1655 Comas Solà

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1655 Comas Solà
Discovery [1]
Discovered by J. Comas Solà
Discovery site Fabra Obs.
Discovery date 28 November 1929
Designations
MPC designation (1655) Comas Solá
Named after
Josep Comas i Solà
(discoverer himself)[2]
1929 WG · 1929 WC1
1958 BG · A901 VG
main-belt · (middle)[3]
Orbital characteristics[1]
Epoch 4 September 2017 (JD 2458000.5)
Uncertainty parameter 0
Observation arc 114.97 yr (41,994 days)
Aphelion 3.4357 AU
Perihelion 2.1248 AU
2.7803 AU
Eccentricity 0.2358
4.64 yr (1,693 days)
323.81°
0° 12m 45.36s / day
Inclination 9.6002°
111.14°
323.52°
Physical characteristics
Dimensions 30.57±2.1 km (IRAS:3)[4]
32.80±0.69 km[5]
35.6±3.6 km[6]
35.943±0.183[7]
39.942±0.390 km[8]
40±4 km[9]
12 h (dated)[10]
20.4±0.1 h[11]
20.456±0.004 h[12]
0.04±0.01[9]
0.0425±0.0069[8]
0.045±0.010[7]
0.05±0.01[6]
0.065±0.003[5]
0.0726±0.011 (IRAS:3)[4]
XFU (Tholen)[1]
B (SMASS)[1] · B[3]
B–V = 0.642 [1]
U–B = 0.262 [1]
11.04[1][3][4][5][6][8][9]

1655 Comas Solà, provisional designation 1929 WG, is a rare-type asteroid from the central region of the asteroid belt, approximately 36 kilometers in diameter. It was discovered on 28 November 1929, by Spanish astronomer of Catalan origin, Josep Comas i Solà at the Fabra Observatory in Barcelona, Spain,[13] it was later named after the discoverer.[2]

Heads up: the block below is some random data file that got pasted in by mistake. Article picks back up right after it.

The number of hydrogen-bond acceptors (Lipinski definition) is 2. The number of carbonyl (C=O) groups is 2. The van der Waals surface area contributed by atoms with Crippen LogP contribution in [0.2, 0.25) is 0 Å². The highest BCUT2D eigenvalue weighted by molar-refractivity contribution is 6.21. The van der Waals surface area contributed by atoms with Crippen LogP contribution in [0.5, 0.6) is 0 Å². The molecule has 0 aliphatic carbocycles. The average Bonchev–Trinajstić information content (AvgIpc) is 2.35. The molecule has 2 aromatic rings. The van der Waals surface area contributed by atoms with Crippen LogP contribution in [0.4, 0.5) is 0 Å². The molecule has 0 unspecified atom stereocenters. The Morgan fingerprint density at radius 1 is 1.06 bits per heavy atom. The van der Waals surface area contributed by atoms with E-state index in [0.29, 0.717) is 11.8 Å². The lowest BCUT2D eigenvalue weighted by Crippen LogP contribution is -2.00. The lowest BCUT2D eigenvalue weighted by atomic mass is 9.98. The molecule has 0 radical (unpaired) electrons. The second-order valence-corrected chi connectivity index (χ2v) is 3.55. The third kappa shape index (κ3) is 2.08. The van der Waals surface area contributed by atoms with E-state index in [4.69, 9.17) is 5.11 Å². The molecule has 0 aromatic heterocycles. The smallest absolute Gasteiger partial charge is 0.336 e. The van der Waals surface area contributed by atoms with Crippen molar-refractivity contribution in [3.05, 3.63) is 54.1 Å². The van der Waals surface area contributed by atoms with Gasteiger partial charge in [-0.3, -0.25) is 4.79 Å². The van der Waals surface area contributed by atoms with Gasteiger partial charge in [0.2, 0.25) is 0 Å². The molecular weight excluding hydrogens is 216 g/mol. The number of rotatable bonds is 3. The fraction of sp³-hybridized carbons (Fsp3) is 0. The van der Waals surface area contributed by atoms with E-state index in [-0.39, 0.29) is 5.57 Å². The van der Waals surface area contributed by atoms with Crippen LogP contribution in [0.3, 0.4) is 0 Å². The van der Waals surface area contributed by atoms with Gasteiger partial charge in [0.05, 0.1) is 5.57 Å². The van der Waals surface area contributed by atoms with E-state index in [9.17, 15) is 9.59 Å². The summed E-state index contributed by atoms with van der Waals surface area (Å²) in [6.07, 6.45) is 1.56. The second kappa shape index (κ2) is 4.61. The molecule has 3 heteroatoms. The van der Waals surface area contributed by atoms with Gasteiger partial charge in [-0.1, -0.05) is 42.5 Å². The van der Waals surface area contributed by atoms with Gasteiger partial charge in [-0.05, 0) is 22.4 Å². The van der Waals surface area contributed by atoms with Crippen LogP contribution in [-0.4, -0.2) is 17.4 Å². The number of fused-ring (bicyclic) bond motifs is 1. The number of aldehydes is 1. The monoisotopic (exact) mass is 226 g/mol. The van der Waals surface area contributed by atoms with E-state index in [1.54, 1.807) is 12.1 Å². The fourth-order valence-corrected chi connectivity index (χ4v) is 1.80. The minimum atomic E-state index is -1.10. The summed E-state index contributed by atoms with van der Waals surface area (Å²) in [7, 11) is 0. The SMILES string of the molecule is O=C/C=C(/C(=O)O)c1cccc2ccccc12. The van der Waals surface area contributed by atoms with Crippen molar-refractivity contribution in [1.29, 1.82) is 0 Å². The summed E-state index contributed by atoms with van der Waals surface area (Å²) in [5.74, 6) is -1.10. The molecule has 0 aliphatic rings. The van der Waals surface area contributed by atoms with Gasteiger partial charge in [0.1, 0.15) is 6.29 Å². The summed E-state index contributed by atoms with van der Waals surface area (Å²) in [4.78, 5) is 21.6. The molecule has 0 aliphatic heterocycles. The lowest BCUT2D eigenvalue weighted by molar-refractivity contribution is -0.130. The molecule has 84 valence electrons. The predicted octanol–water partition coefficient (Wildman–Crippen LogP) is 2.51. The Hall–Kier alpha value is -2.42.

Orbit and classification[edit]

It orbits the Sun in the central main-belt at a distance of 2.1–3.4 AU once every 4 years and 8 months (1,693 days). Its orbit has an eccentricity of 0.24 and an inclination of 10° with respect to the ecliptic.[1] It was first observed as A901 VG at Heidelberg Observatory in 1901, extending the body's observation arc by 28 years prior to its official discovery observation at Barcelona.[13]